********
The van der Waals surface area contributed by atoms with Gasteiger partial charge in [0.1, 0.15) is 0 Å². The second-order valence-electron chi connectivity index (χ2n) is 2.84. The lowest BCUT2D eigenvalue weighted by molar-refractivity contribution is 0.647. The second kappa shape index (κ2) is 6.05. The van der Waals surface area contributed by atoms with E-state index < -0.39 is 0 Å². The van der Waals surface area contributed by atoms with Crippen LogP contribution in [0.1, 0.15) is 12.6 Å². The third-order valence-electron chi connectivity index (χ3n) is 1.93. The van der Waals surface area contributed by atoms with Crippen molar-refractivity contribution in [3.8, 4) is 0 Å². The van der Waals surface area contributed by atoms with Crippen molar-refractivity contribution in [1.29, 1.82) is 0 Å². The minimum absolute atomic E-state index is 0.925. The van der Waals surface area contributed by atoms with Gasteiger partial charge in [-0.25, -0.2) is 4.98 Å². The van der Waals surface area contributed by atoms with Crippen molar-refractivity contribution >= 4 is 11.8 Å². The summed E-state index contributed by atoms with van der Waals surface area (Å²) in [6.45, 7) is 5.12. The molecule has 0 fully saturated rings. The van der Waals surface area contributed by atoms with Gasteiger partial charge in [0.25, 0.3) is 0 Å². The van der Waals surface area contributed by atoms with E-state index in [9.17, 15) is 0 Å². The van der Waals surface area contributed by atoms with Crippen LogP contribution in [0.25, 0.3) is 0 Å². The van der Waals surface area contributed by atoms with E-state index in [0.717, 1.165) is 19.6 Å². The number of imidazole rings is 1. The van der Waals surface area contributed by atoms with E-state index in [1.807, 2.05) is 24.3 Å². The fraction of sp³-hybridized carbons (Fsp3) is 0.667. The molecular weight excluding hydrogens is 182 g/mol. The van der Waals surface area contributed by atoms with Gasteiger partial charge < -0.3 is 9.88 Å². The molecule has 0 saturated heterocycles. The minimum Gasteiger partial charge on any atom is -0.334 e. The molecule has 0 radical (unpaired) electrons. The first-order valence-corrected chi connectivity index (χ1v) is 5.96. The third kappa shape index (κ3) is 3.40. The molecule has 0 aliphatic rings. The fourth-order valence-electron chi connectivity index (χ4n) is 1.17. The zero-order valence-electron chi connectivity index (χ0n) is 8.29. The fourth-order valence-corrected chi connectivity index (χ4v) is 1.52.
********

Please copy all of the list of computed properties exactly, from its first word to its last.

The van der Waals surface area contributed by atoms with Gasteiger partial charge in [0.1, 0.15) is 0 Å². The second-order valence-electron chi connectivity index (χ2n) is 2.84. The lowest BCUT2D eigenvalue weighted by molar-refractivity contribution is 0.647. The second kappa shape index (κ2) is 6.05. The van der Waals surface area contributed by atoms with E-state index < -0.39 is 0 Å². The van der Waals surface area contributed by atoms with Crippen LogP contribution in [0.1, 0.15) is 12.6 Å². The third-order valence-electron chi connectivity index (χ3n) is 1.93. The van der Waals surface area contributed by atoms with Crippen molar-refractivity contribution in [3.8, 4) is 0 Å². The van der Waals surface area contributed by atoms with Crippen molar-refractivity contribution in [1.29, 1.82) is 0 Å². The minimum absolute atomic E-state index is 0.925. The van der Waals surface area contributed by atoms with Gasteiger partial charge in [-0.25, -0.2) is 4.98 Å². The van der Waals surface area contributed by atoms with Crippen molar-refractivity contribution >= 4 is 11.8 Å². The summed E-state index contributed by atoms with van der Waals surface area (Å²) in [6.45, 7) is 5.12. The molecule has 0 fully saturated rings. The van der Waals surface area contributed by atoms with Gasteiger partial charge in [0.25, 0.3) is 0 Å². The van der Waals surface area contributed by atoms with E-state index in [9.17, 15) is 0 Å². The van der Waals surface area contributed by atoms with Crippen LogP contribution in [0.25, 0.3) is 0 Å². The van der Waals surface area contributed by atoms with E-state index in [0.717, 1.165) is 19.6 Å². The number of imidazole rings is 1. The van der Waals surface area contributed by atoms with E-state index in [1.807, 2.05) is 24.3 Å². The fraction of sp³-hybridized carbons (Fsp3) is 0.667. The molecular weight excluding hydrogens is 182 g/mol. The van der Waals surface area contributed by atoms with Gasteiger partial charge < -0.3 is 9.88 Å². The molecule has 0 saturated heterocycles. The minimum Gasteiger partial charge on any atom is -0.334 e. The molecule has 0 radical (unpaired) electrons. The first-order valence-corrected chi connectivity index (χ1v) is 5.96. The third kappa shape index (κ3) is 3.40. The molecule has 0 aliphatic rings. The fourth-order valence-electron chi connectivity index (χ4n) is 1.17. The zero-order valence-electron chi connectivity index (χ0n) is 8.29. The fourth-order valence-corrected chi connectivity index (χ4v) is 1.52.